Jazz pianist sheds new light on liturgical improv

Jazz pianist sheds new light on liturgical improv

Ridgewood concert to feature ‘Jewish music the way it is meant to sound’

David Schlossberg
David Schlossberg

Musician David Schlossberg wants his audience to find “a place beyond words” when they listen to his music.

“I want to transport them to a place where the music is carrying them and they can use it to get in touch with themselves,” Mr. Schlossberg, who will perform at Ridgewood’s Temple Israel and Jewish Community Center on March 25, said.

Whether he is performing or recording — “A Place Beyond Words” is the title of both the program and his CD — Mr. Schlossberg’s goal is to help people “shut out all the noise. They can use music as a place they can go to find peace. It’s not necessary to do anything but listen.” He’s not trying to be pretentious but simply sharing his own philosophy, he added.

Temple Israel has developed a noted concert series coordinated by chairs Marc Cantor, Tamara Freeman, and Nanette Rosenbaum. Ms. Freeman, who is a talented musician, arranges concerts of sacred music, and Mr. Schlossberg’s music is included in that category.

“David spins traditional Shabbat prayers and zemirot into imaginative, improvisatory jazz pieces for the piano,” Ms. Freeman said. “Listening to his music is like hearing Jewish music the way it is meant to sound; that is the magic, discipline, and authenticity of David’s craft.”

Describing the pianist’s interpretations of the prayers as “spiritual, soulful, emotional, and evocative,” Ms. Freeman said she met Mr. Schlossberg through Dr. Michael Kesler, the artistic director and producer of annual pre-Holocaust concerts at the East Brunswick Public Library. A Holocaust survivor, Dr. Kesler has pulled together a group of musicians to present the music of shtetls throughout Europe from before the Holocaust.

“His philosophy is that you can’t begin to fathom what was lost unless you know what came before it,” Ms. Freeman said, noting that she has participated in Dr. Kesler’s concerts for the past six years and that the library auditorium is always “packed.” Mr. Schlossberg has played in these concerts as well. “He takes melodies that are usually just [annotated] with chords and creates beautiful accompaniments,” Ms. Freeman said. “To gild the lily, he adds improvisatory intros that carry your heart away into that time and place.

“Each person hears, interprets, and feels music differently,” she continued. “The genius of Dave Schlossberg is that he stays true to the original melody, and you can hear whatever the liturgical melody is, right there” in the midst of the music. “He spins notes around these liturgical melodies, and you’re carried to the place where prayer is supposed to be.” Even people who know nothing about liturgy will be enchanted, she said. “He plays beautiful, charming music, and brings his sense of humor. You can’t help smiling.”

Mr. Schlossberg, who lives in Monroe Township, grew up attending Anshe Emeth Memorial Temple in New Brunswick. “Seventeen years ago, the cantor there found out that I was a musician and asked me to substitute at folk services on Shabbat,” he said. “I found that I could improvise a bit,” he said. “Those kinds of services require more flexibility.”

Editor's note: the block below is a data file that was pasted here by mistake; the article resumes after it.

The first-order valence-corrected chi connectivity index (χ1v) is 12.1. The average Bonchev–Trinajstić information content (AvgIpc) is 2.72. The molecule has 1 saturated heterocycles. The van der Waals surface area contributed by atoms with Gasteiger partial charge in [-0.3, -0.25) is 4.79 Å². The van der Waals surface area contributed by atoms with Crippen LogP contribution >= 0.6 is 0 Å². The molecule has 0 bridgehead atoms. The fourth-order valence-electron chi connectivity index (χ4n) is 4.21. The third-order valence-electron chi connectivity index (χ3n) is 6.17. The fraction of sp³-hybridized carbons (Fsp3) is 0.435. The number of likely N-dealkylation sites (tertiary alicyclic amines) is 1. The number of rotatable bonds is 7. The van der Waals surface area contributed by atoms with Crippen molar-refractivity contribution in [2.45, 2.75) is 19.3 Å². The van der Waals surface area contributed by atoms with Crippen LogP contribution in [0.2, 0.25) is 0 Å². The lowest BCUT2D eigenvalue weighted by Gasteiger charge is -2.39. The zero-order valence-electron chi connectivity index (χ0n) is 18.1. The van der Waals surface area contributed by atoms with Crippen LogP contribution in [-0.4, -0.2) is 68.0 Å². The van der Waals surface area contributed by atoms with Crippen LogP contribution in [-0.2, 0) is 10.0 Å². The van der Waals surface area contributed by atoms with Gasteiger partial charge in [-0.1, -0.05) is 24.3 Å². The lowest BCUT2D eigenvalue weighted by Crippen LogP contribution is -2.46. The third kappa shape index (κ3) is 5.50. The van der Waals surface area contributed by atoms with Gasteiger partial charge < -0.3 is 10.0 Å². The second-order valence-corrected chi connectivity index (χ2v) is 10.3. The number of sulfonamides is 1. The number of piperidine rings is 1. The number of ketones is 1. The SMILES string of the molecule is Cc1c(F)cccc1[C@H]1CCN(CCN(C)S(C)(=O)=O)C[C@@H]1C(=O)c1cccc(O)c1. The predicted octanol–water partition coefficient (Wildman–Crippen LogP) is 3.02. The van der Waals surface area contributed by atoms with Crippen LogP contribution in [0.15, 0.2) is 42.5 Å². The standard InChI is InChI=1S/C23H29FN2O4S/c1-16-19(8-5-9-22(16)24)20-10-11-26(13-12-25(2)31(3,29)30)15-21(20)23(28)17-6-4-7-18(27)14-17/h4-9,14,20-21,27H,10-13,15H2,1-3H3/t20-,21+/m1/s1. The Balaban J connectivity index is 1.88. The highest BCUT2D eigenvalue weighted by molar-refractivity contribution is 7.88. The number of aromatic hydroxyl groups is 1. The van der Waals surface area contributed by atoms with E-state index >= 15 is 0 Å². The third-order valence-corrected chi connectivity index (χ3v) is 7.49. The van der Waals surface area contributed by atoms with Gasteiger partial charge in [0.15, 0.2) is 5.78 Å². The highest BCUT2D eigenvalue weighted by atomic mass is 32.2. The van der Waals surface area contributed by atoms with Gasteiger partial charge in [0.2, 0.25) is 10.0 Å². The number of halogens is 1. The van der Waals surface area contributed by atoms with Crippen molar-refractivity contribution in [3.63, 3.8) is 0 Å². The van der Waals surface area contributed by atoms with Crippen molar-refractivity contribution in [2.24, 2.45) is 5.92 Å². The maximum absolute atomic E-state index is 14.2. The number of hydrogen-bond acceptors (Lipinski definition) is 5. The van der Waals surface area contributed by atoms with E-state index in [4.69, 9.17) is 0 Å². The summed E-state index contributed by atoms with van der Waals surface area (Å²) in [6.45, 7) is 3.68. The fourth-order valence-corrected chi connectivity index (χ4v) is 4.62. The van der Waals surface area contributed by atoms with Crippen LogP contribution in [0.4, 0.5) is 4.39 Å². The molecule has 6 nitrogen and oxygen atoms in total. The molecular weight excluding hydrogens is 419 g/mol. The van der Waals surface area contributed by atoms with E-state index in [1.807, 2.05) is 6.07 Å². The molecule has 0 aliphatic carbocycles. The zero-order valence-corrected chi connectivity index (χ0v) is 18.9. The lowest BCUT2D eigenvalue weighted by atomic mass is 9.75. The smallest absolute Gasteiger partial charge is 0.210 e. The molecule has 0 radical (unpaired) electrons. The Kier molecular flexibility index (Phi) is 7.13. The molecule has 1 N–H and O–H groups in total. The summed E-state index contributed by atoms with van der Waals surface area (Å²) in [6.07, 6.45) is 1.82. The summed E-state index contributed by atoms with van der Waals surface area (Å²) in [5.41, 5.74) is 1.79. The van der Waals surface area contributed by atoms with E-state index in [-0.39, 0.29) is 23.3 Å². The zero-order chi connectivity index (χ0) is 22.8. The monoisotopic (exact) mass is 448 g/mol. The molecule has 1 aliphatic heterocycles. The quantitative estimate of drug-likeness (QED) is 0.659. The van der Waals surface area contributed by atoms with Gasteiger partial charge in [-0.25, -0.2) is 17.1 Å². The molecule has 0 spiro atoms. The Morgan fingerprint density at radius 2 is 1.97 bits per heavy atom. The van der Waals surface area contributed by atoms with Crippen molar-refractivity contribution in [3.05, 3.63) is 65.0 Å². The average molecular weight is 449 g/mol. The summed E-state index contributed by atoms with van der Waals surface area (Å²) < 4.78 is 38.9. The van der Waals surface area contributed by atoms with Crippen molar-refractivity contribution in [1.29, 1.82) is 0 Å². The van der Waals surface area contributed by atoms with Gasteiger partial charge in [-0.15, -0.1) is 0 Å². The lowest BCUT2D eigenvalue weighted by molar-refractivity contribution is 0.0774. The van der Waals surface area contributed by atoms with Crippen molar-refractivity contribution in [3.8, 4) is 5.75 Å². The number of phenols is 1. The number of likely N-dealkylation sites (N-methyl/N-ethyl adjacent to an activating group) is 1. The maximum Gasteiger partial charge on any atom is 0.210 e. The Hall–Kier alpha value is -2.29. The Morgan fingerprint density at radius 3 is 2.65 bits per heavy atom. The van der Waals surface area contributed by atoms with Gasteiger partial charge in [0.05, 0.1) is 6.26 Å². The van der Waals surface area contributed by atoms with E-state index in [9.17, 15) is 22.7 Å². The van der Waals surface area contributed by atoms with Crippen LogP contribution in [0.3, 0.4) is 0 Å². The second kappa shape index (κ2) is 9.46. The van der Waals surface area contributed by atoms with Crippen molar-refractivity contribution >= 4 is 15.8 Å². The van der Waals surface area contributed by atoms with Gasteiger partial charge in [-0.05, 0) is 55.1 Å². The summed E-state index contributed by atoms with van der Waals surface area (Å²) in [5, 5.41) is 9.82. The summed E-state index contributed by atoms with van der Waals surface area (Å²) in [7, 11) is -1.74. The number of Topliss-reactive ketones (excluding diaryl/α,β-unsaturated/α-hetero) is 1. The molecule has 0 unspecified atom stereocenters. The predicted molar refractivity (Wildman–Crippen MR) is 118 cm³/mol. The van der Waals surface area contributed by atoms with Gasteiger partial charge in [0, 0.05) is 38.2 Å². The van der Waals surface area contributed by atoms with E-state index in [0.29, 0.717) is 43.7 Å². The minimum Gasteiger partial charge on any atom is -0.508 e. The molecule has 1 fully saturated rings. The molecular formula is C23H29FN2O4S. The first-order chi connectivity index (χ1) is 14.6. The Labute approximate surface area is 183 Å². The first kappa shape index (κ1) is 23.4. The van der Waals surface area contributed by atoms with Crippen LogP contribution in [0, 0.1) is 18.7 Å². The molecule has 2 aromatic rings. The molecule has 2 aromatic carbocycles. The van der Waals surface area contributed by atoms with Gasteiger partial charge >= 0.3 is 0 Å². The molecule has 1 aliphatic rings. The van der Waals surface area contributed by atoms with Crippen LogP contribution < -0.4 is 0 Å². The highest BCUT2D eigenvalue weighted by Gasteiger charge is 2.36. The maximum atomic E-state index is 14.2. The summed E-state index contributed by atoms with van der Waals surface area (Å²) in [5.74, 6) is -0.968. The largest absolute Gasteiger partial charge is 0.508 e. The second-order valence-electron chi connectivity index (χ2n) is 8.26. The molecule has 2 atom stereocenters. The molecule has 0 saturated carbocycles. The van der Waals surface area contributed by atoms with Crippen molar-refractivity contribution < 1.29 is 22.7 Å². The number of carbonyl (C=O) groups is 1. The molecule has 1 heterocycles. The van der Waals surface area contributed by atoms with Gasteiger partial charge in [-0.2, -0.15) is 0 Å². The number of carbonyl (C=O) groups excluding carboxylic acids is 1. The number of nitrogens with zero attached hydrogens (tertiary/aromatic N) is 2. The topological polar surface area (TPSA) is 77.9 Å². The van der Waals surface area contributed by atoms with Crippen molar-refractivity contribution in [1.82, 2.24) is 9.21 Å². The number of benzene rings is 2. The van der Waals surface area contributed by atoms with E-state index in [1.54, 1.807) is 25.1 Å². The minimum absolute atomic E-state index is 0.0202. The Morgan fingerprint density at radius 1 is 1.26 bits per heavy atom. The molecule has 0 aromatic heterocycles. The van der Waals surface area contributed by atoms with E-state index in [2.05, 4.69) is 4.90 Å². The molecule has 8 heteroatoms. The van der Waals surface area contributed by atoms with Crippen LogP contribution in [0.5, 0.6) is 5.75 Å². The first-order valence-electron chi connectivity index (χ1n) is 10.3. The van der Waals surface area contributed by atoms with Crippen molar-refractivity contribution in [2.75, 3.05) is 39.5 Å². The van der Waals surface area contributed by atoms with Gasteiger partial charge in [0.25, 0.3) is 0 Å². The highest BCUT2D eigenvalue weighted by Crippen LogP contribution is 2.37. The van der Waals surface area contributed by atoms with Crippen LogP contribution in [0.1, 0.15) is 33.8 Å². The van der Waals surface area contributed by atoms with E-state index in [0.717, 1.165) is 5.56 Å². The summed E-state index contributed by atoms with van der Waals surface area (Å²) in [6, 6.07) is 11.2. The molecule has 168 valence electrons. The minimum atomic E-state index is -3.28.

These services were so successful that “the cantor, ever so slowly, asked me to do more things — not things that required high formality, such as High Holiday services, but events such as dinners and choir concerts.” Ultimately, he became the synagogue’s part-time accompanist, branching out to play for other synagogues and community choirs as well. Still in college, he found himself doing an increasing amount of work in Jewish venues and becoming heavily involved in the Jewish music world.

One of his gigs was playing at the American Conference of Cantors in Philadelphia, providing him with the opportunity to improvise in a service setting. The music was so well received that he was inspired to produce his CD, featuring liturgical music improvisations. “I’ve always been an improvisational pianist,” he said, noting that he had a good deal of experience in settings where he had to be versatile “and figure out how to accommodate people.” Being a regular synagogue attendee, and combining that with his creative style, “I developed a love for improvising on the melodies I heard every week.”

His method, he said, is to “choose a song that sounds beautiful, with melodies that leave open room for exploration — harmonic, melodic, and rhythmic.” He cited “Oseh Shalom” as one example. “Certain songs speak to me, based on their potential.” At his Ridgewood concert, Mr. Schlossberg will play selections from his CD, “but not exactly the same,” since he always improvises.

The music “feels like a painting to me, like a blank canvas I can draw on,” Mr. Schlossberg said. “I’m really only limited by my imagination. I feel a sense of freedom, of being an explorer, using what comes naturally to me to make something beautiful.” Rather than thinking of himself as especially talented, “I think, ‘Not really. It just makes perfect sense.’”

Who: Jazz pianist David Schlossberg

What: Will offer a program of liturgical music improvisations

When: On Sunday, March 25, from 3 p.m. to 5 p.m.; a festive reception will follow

Where: At Temple Israel and Jewish Community Center, 475 Grove St., Ridgewood

Cost: $18 per adult, $5 per student, children under 5 free

Reservations: Call  or email music@synagogue.org

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